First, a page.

Director – IT Client Services
Portland Public Schools
Right now, Portland Public Schools (PPS) is about 70 percent PC with Windows XP, the dominant operating system. Historically, we have taken a pretty conservative approach to OS updates and are actually making the transition to Windows 7 rather than Windows 8. PPS typically takes a very organic approach focusing initially on new hardware purchases and as requests and repairs bubble up, transition those devices to Windows 7. This approach seems to impact our users the least and does not break the bank attempting to fund technicians to back up data and reimage each individual workstation.
I don’t want to sell short the importance of having a current operating system, but as we have migrated our core productivity and instructional resources to Web-based solutions, the need for the most current operating system running the most current installed applications continues to wane. I would also add that our typical teacher is not a power user pushing the OS and installed applications to their full potential so we don’t have ton of users screaming for updates. In fact, our power users are more likely leveraging more flexible and accessible Web-based resources that better enable them to create and customize content and promote collaboration anytime-anywhere via a Web-enabled device.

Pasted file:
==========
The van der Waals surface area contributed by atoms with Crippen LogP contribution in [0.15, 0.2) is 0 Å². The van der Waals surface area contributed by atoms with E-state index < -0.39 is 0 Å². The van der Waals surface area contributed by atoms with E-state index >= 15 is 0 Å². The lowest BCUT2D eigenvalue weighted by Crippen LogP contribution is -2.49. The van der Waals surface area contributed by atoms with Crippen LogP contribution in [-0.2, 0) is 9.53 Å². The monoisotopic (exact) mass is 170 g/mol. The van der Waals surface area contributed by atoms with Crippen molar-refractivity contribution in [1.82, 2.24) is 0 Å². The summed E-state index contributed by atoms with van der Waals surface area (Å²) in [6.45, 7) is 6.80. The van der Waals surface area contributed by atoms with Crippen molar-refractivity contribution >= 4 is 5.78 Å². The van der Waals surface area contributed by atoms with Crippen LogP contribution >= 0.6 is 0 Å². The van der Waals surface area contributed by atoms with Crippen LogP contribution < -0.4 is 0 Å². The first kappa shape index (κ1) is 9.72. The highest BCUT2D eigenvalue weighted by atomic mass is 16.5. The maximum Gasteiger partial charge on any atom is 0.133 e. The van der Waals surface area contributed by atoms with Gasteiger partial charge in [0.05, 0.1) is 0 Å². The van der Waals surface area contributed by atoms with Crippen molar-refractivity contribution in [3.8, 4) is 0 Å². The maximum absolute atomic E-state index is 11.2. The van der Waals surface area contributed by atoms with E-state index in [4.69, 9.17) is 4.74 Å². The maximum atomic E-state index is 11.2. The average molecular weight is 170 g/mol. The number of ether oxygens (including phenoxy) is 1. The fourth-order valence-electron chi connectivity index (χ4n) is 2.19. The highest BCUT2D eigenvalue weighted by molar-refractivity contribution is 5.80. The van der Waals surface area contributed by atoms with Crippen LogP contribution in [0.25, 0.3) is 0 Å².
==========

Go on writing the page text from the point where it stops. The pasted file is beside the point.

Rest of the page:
At this time we are pretty content with our approach, but are intrigued by the potential of Windows 8 and the convergence of technologies. It will be interesting to see how this convergence translates to the K-12 education space and if we will see a groundswell of innovation and creativity as a result of this “new” ecosystem.